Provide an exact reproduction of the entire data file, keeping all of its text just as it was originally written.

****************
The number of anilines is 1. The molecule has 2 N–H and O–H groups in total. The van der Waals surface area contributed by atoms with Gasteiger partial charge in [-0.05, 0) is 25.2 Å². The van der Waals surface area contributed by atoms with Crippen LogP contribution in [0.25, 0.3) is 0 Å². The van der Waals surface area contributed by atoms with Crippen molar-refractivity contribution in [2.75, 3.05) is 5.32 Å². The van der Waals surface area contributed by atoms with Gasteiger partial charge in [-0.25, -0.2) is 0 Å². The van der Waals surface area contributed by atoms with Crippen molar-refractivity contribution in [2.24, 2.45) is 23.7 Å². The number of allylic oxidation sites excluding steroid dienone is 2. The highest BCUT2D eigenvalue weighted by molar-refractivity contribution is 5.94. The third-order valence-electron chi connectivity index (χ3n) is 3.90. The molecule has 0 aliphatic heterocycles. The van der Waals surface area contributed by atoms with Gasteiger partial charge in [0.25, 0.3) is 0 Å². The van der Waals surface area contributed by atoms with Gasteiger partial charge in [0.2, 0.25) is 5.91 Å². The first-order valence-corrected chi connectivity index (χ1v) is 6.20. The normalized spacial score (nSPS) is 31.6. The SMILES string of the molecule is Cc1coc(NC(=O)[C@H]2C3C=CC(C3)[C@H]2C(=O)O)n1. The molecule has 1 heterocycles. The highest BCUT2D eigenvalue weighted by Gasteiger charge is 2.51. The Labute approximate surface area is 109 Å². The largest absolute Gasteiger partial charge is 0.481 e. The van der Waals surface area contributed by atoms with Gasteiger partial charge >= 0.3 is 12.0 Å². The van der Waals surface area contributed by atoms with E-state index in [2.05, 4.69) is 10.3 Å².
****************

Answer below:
The number of anilines is 1. The molecule has 2 N–H and O–H groups in total. The van der Waals surface area contributed by atoms with Gasteiger partial charge in [-0.05, 0) is 25.2 Å². The van der Waals surface area contributed by atoms with Crippen LogP contribution in [0.25, 0.3) is 0 Å². The van der Waals surface area contributed by atoms with Crippen molar-refractivity contribution in [2.75, 3.05) is 5.32 Å². The van der Waals surface area contributed by atoms with Gasteiger partial charge in [-0.25, -0.2) is 0 Å². The van der Waals surface area contributed by atoms with Crippen molar-refractivity contribution in [2.24, 2.45) is 23.7 Å². The number of allylic oxidation sites excluding steroid dienone is 2. The highest BCUT2D eigenvalue weighted by molar-refractivity contribution is 5.94. The third-order valence-electron chi connectivity index (χ3n) is 3.90. The molecule has 0 aliphatic heterocycles. The van der Waals surface area contributed by atoms with Gasteiger partial charge in [0.25, 0.3) is 0 Å². The van der Waals surface area contributed by atoms with Gasteiger partial charge in [0.2, 0.25) is 5.91 Å². The first-order valence-corrected chi connectivity index (χ1v) is 6.20. The normalized spacial score (nSPS) is 31.6. The SMILES string of the molecule is Cc1coc(NC(=O)[C@H]2C3C=CC(C3)[C@H]2C(=O)O)n1. The molecule has 1 heterocycles. The highest BCUT2D eigenvalue weighted by Gasteiger charge is 2.51. The Labute approximate surface area is 109 Å². The largest absolute Gasteiger partial charge is 0.481 e. The van der Waals surface area contributed by atoms with Gasteiger partial charge >= 0.3 is 12.0 Å². The van der Waals surface area contributed by atoms with E-state index in [2.05, 4.69) is 10.3 Å².